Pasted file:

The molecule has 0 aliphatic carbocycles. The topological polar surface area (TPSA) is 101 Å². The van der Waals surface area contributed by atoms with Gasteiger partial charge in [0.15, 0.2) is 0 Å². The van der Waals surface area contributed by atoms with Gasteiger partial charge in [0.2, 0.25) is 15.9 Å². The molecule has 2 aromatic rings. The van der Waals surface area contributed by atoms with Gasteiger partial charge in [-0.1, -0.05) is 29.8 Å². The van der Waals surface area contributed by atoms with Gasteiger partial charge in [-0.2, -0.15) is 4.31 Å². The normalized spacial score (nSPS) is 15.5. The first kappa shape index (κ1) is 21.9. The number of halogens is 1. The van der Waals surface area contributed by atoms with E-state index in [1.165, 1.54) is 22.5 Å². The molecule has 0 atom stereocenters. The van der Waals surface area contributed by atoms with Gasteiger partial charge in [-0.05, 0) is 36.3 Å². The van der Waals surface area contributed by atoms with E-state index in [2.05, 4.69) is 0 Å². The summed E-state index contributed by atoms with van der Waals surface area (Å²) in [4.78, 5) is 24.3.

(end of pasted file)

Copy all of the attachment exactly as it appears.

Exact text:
The molecule has 0 aliphatic carbocycles. The topological polar surface area (TPSA) is 101 Å². The van der Waals surface area contributed by atoms with Gasteiger partial charge in [0.15, 0.2) is 0 Å². The van der Waals surface area contributed by atoms with Gasteiger partial charge in [0.2, 0.25) is 15.9 Å². The molecule has 2 aromatic rings. The van der Waals surface area contributed by atoms with Gasteiger partial charge in [-0.1, -0.05) is 29.8 Å². The van der Waals surface area contributed by atoms with Gasteiger partial charge in [-0.2, -0.15) is 4.31 Å². The normalized spacial score (nSPS) is 15.5. The first kappa shape index (κ1) is 21.9. The number of halogens is 1. The van der Waals surface area contributed by atoms with E-state index in [1.165, 1.54) is 22.5 Å². The molecule has 0 atom stereocenters. The van der Waals surface area contributed by atoms with Gasteiger partial charge in [-0.05, 0) is 36.3 Å². The van der Waals surface area contributed by atoms with E-state index in [2.05, 4.69) is 0 Å². The summed E-state index contributed by atoms with van der Waals surface area (Å²) in [4.78, 5) is 24.3.